David P. Ropeik, instructor at Harvard, consultant in risk communication and author of "How Risky Is It, Really? Why Our Fears Don; t Always Match the Facts, has produced a hard-hitting essay in Scientific American that skewers anti-GMO activists such as Greenpeace and the Sierra Club for their stance. Mr. Ropeik cites data from a research article in the journal Environment and Development Economics that estimates that 1.4 million life-years have been lost in India alone because of failure to utilize Golden Rice, which has been ready to use since 2002. That statistic, Ropeik points out, accounts not only for those who died, but also for the blindness and other health disabilities that Vitamin A deficiency causes. The majority of those who went blind or died because they did not have access to Golden Rice were children.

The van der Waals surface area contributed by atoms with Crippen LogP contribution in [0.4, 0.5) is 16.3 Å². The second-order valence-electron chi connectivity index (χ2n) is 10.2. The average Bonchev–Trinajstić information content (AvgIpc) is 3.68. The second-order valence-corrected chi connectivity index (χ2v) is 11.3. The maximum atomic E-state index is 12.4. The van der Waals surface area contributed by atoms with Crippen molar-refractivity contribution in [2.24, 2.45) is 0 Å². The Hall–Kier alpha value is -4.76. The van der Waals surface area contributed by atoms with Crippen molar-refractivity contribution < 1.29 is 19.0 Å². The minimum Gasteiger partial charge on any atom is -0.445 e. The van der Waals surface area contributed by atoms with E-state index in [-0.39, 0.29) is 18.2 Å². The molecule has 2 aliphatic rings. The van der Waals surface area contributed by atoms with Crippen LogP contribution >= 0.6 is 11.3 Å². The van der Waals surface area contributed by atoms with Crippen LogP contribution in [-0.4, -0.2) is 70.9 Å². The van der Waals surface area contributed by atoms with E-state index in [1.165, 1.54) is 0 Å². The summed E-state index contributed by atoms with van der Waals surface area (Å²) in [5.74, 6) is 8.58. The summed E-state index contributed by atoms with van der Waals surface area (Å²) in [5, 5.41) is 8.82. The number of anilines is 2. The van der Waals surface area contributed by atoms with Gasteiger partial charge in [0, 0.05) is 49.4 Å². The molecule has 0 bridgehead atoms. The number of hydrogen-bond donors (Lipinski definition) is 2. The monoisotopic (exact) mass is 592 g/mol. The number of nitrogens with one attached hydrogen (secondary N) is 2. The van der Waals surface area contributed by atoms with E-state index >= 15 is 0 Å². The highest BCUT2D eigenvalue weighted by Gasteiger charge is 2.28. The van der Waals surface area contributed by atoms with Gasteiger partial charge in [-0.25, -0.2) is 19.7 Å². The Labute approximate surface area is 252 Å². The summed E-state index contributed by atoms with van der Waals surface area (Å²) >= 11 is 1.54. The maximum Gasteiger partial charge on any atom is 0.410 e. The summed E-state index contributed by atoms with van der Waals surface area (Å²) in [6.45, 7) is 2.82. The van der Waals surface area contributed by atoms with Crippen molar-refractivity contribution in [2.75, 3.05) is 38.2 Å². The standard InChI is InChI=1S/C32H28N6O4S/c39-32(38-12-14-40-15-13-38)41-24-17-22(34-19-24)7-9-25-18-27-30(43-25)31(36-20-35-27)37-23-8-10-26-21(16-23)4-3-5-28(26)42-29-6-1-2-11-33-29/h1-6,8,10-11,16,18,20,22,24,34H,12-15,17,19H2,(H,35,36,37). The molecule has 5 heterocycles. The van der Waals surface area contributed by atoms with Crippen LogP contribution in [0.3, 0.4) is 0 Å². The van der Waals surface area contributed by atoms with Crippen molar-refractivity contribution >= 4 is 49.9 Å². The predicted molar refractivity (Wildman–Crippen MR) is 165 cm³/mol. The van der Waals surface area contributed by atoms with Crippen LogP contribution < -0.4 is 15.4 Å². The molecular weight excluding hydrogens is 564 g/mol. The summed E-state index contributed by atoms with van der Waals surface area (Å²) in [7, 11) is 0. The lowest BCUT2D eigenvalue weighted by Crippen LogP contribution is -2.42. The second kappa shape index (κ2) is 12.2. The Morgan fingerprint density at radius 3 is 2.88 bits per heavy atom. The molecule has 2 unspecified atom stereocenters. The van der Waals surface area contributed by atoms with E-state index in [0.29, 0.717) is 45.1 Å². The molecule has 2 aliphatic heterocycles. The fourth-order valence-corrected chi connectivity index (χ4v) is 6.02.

He emphasizes, It is absolutely fair to charge that opposition to this particular application of genetically modified food has contributed to the deaths of and injuries to millions of people. The opponents of Golden Rice who have caused this harm should be held accountable.
As readers of Dispatch know, says ACSH s Dr. Ruth Kava, We are firmly behind the safety and utility of genetically engineered ingredients and foods. We could not agree more strongly with Mr. Ropeik that the purely ideological anti-GMO stance of these activist groups has and will continue to harm people who have no recourse to this life-saving technology. We applaud Mr. Ropeik for telling it like it is.